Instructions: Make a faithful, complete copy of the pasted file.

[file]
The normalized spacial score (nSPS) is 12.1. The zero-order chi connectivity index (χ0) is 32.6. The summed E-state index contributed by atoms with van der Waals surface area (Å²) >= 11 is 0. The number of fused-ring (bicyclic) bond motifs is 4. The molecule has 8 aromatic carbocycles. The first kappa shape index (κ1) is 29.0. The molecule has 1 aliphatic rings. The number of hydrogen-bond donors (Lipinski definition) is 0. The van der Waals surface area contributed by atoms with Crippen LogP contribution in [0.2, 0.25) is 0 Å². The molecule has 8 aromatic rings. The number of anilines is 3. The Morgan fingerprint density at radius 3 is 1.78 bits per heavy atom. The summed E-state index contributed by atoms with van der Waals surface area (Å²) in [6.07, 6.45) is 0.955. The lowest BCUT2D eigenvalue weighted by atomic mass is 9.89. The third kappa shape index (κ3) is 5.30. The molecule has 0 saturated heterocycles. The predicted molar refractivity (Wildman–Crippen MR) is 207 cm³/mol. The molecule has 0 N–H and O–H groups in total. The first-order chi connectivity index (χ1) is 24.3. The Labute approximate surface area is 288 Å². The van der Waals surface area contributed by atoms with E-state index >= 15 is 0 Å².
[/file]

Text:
The normalized spacial score (nSPS) is 12.1. The zero-order chi connectivity index (χ0) is 32.6. The summed E-state index contributed by atoms with van der Waals surface area (Å²) >= 11 is 0. The number of fused-ring (bicyclic) bond motifs is 4. The molecule has 8 aromatic carbocycles. The first kappa shape index (κ1) is 29.0. The molecule has 1 aliphatic rings. The number of hydrogen-bond donors (Lipinski definition) is 0. The van der Waals surface area contributed by atoms with Crippen LogP contribution in [0.2, 0.25) is 0 Å². The molecule has 8 aromatic rings. The number of anilines is 3. The Morgan fingerprint density at radius 3 is 1.78 bits per heavy atom. The summed E-state index contributed by atoms with van der Waals surface area (Å²) in [6.07, 6.45) is 0.955. The lowest BCUT2D eigenvalue weighted by atomic mass is 9.89. The third kappa shape index (κ3) is 5.30. The molecule has 0 saturated heterocycles. The predicted molar refractivity (Wildman–Crippen MR) is 207 cm³/mol. The molecule has 0 N–H and O–H groups in total. The first-order chi connectivity index (χ1) is 24.3. The Labute approximate surface area is 288 Å². The van der Waals surface area contributed by atoms with E-state index >= 15 is 0 Å².